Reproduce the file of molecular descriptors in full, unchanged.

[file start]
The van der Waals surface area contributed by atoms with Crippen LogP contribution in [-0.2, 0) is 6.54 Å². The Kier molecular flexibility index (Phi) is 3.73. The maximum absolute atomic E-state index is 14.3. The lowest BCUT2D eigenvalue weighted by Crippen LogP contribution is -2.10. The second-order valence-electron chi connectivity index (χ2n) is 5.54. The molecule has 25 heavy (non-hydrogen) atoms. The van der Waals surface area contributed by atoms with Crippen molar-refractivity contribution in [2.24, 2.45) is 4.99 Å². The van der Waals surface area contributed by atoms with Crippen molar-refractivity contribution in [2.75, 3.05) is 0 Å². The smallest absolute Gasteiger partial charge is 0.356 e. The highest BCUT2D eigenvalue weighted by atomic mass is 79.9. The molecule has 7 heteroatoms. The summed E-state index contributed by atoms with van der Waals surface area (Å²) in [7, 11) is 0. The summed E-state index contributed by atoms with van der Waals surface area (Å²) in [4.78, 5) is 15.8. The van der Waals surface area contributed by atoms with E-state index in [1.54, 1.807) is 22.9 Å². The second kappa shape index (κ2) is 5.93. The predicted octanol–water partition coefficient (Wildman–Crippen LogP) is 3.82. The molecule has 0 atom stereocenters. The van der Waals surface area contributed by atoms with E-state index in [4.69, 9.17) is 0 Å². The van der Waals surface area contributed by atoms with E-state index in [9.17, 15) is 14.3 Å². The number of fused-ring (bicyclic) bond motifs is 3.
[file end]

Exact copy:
The van der Waals surface area contributed by atoms with Crippen LogP contribution in [-0.2, 0) is 6.54 Å². The Kier molecular flexibility index (Phi) is 3.73. The maximum absolute atomic E-state index is 14.3. The lowest BCUT2D eigenvalue weighted by Crippen LogP contribution is -2.10. The second-order valence-electron chi connectivity index (χ2n) is 5.54. The molecule has 25 heavy (non-hydrogen) atoms. The van der Waals surface area contributed by atoms with Crippen molar-refractivity contribution in [2.24, 2.45) is 4.99 Å². The van der Waals surface area contributed by atoms with Crippen molar-refractivity contribution in [2.75, 3.05) is 0 Å². The smallest absolute Gasteiger partial charge is 0.356 e. The highest BCUT2D eigenvalue weighted by atomic mass is 79.9. The molecule has 7 heteroatoms. The summed E-state index contributed by atoms with van der Waals surface area (Å²) in [7, 11) is 0. The summed E-state index contributed by atoms with van der Waals surface area (Å²) in [4.78, 5) is 15.8. The van der Waals surface area contributed by atoms with E-state index in [1.54, 1.807) is 22.9 Å². The second kappa shape index (κ2) is 5.93. The predicted octanol–water partition coefficient (Wildman–Crippen LogP) is 3.82. The molecule has 0 atom stereocenters. The van der Waals surface area contributed by atoms with E-state index in [4.69, 9.17) is 0 Å². The van der Waals surface area contributed by atoms with E-state index in [9.17, 15) is 14.3 Å². The number of fused-ring (bicyclic) bond motifs is 3.